Asian wind breaks The elimination of large turbulent eddies in the quiet zone of a shelterbelt allows gravitational settling to dominate over upward turbulent transport, which enhances particle deposition in the lee of the shelter. Tamate discussed Japanese use of shelterbelts to reduce airborne salt movement in the coastal zone. He reported that airborne salt concentrations in the lee of shelterbelts were wijd to be 12 percent lower than winr the windward side. Because there is scant research elsewhere describing the role of Asian wind breaks barriers in reducing onshore movement of spray droplets and sea-salt bresks, an example taken from the dispersion of pollen from a field of maize with and without a protective barrier will be used to illustrate the effect.

Combining the flow model of Wang and Takle a which has been shown to be in broad agreement with measured flows near shelterbelts with the model of Arritt et al. Breams and Y distances are in metres. The colour scale indicates the number of particles more or less than deposited without the shelter Figure courtesy of C. Arritt Particles are assumed to be flowing from left to right, and the change in deposition over an unprotected area is plotted. The plot shows the increase beaks the number of particles deposited over the amount deposited in the absence brexks the shelter. Results breaos that there is substantial deposition yellow and red immediately downwind sAian the fence at the leeward edge of the field.

The influence of the shelter is seen to extend laterally beyond the edge of the field and broaden out with downwind distance. Even in the far lee beyond metres, or 30 H the fence produces enhanced deposition compared Asian wind breaks an unprotected field. Close inspection wine that some enhanced deposition also takes place immediately upwind of the shelter. Only in a narrow region immediately behind the upwind and downwind edges of the field is the deposition behind the shelter less than would occur without the shelter.

For application to the capture of sea spray and salt particles by coastal forests, we can interpret these results as follows. Compared to a shoreline with no vegetation, a coastal region having shelterbelts or forest fragments will provide regions where locally reduced wind allows droplets and particles to settle out by gravitational settling and by capture due to flow through the vegetation. Even a forest block in analogy to the fenced region shown in Figure 3. Because drifting sand creates a hostile environment for developing plantings of woody vegetation, use of grasses for holding the dune intact and preventing saltation launching of sand particles from the dune by wind action is the first goal of such restoration.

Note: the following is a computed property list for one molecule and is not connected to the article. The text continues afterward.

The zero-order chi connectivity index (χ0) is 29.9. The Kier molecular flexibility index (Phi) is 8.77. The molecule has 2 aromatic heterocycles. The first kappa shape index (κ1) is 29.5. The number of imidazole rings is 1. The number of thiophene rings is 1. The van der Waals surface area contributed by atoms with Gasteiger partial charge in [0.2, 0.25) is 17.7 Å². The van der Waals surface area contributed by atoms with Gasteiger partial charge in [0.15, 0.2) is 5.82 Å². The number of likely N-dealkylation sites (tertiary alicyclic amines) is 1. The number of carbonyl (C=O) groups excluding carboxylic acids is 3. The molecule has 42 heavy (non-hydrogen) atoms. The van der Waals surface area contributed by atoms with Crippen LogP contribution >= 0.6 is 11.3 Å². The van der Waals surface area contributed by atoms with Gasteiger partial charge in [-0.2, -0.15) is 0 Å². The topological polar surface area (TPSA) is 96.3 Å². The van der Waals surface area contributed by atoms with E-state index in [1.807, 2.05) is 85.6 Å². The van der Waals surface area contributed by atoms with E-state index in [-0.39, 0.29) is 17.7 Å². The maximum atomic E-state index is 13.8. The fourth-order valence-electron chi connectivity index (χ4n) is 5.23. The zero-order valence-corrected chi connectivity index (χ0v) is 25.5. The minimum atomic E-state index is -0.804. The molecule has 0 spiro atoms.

Low levels of organic matter and hence water-holding capacity and nutrients particularly phosphorus and nitrogen limit the types of grasses that can be used. Soil amendments in the form of manures, leaves, detritus and so forth provide both nutrients for recycling and a means of enhancing plant-available water. Groundnuts provide crop residues rich in nitrogen, and residues from crops in close proximity have proved to be successful sources of such materials Jerve et al. Local climate considerations must be addressed to cope with the possible loss of nutrients particularly nitrogen due to leaching if heavy rains are a frequent occurrence, and drought-tolerant species if a prolonged dry season is a natural part of the local climate.

Reclaiming such sandy areas has been proved difficult but successful, and may take a few years to accomplish. As there is very little, if any, economic return from these initial labour investments, the use of such areas to develop the local agricultural infrastructure will require financial investments in advance. Land-management policies allowing personal ownership or long-term leases provide incentives for the continuation of reclamation practices through the initial revenue-less period. As soon as the dune is stabilized and moving sand is suppressed, seedlings of woody perennials such as shrubs and trees may be introduced.

Establishing the shelterbelt on dunes or protective dykes serves multiple purposes. The additional elevation allows better inception of high winds and a deeper layer of the atmospheric boundary layer for the capture of sea spray and salt particles see Figure 3. The presence of woody vegetation also helps to protect the dune or dyke from erosion or from being a source of dust or sand moving inland. Such combinations may, however, provide alternatives that protect newly planted trees from excessive damage, increase the density of a shelterbelt in places where available tree species do not provide sufficient vegetative mass, and reduce the area needed to achieve a particular sheltering objective.

Of particular concern for shoreline environments is the tolerance to high salt conditions. If the leading edge of the shoreline shelter is to experience regular immersion in saltwater, the most likely choice is a species of mangroves, owing to their high salt tolerance and tolerance of frequent or constant inundation by seawater. Locations beyond the inundation zone have more options for species and allow for the consideration of characteristics that provide ecological and economic benefits in addition to more effective sheltering properties.

To enhance the sheltering function, tall trees with strong rooting characteristics, rigid branches and dense foliage would be optimum.